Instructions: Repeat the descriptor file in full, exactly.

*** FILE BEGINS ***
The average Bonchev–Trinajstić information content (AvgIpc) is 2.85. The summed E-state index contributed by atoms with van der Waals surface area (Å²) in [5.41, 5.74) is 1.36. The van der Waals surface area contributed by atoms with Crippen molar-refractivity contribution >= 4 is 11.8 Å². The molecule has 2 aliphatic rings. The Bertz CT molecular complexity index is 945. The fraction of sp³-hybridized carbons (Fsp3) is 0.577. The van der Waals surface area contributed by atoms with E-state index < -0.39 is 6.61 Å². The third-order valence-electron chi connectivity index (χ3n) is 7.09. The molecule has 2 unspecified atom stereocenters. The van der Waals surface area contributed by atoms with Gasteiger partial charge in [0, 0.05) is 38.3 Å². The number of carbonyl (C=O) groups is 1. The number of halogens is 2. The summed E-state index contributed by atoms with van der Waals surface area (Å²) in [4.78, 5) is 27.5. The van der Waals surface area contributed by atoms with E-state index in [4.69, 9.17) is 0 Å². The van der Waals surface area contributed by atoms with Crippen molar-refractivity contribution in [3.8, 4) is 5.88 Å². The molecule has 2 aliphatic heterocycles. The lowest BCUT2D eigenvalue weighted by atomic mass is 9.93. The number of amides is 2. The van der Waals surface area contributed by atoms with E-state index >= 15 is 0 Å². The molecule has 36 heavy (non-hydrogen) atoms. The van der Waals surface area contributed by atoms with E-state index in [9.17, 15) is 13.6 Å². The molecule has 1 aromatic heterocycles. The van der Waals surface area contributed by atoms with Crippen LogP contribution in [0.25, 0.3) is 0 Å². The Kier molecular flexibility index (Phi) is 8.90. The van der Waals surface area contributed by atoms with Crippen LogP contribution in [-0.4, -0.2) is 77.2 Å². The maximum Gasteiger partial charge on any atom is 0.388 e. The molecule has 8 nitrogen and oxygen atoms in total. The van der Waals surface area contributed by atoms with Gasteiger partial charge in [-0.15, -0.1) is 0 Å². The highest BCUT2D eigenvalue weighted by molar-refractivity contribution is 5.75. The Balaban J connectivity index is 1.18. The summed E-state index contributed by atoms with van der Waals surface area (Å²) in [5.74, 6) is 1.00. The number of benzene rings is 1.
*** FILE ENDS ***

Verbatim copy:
The average Bonchev–Trinajstić information content (AvgIpc) is 2.85. The summed E-state index contributed by atoms with van der Waals surface area (Å²) in [5.41, 5.74) is 1.36. The van der Waals surface area contributed by atoms with Crippen molar-refractivity contribution >= 4 is 11.8 Å². The molecule has 2 aliphatic rings. The Bertz CT molecular complexity index is 945. The fraction of sp³-hybridized carbons (Fsp3) is 0.577. The van der Waals surface area contributed by atoms with E-state index < -0.39 is 6.61 Å². The third-order valence-electron chi connectivity index (χ3n) is 7.09. The molecule has 2 unspecified atom stereocenters. The van der Waals surface area contributed by atoms with Gasteiger partial charge in [0, 0.05) is 38.3 Å². The number of carbonyl (C=O) groups is 1. The number of halogens is 2. The summed E-state index contributed by atoms with van der Waals surface area (Å²) in [4.78, 5) is 27.5. The van der Waals surface area contributed by atoms with E-state index in [4.69, 9.17) is 0 Å². The van der Waals surface area contributed by atoms with Crippen molar-refractivity contribution in [3.8, 4) is 5.88 Å². The molecule has 2 aliphatic heterocycles. The lowest BCUT2D eigenvalue weighted by atomic mass is 9.93. The number of amides is 2. The van der Waals surface area contributed by atoms with E-state index >= 15 is 0 Å². The molecule has 36 heavy (non-hydrogen) atoms. The van der Waals surface area contributed by atoms with E-state index in [9.17, 15) is 13.6 Å². The molecule has 1 aromatic heterocycles. The van der Waals surface area contributed by atoms with Crippen LogP contribution in [0.25, 0.3) is 0 Å². The Kier molecular flexibility index (Phi) is 8.90. The van der Waals surface area contributed by atoms with Crippen LogP contribution in [-0.4, -0.2) is 77.2 Å². The maximum Gasteiger partial charge on any atom is 0.388 e. The molecule has 8 nitrogen and oxygen atoms in total. The van der Waals surface area contributed by atoms with Gasteiger partial charge in [-0.15, -0.1) is 0 Å². The highest BCUT2D eigenvalue weighted by molar-refractivity contribution is 5.75. The Balaban J connectivity index is 1.18. The summed E-state index contributed by atoms with van der Waals surface area (Å²) in [5.74, 6) is 1.00. The number of benzene rings is 1.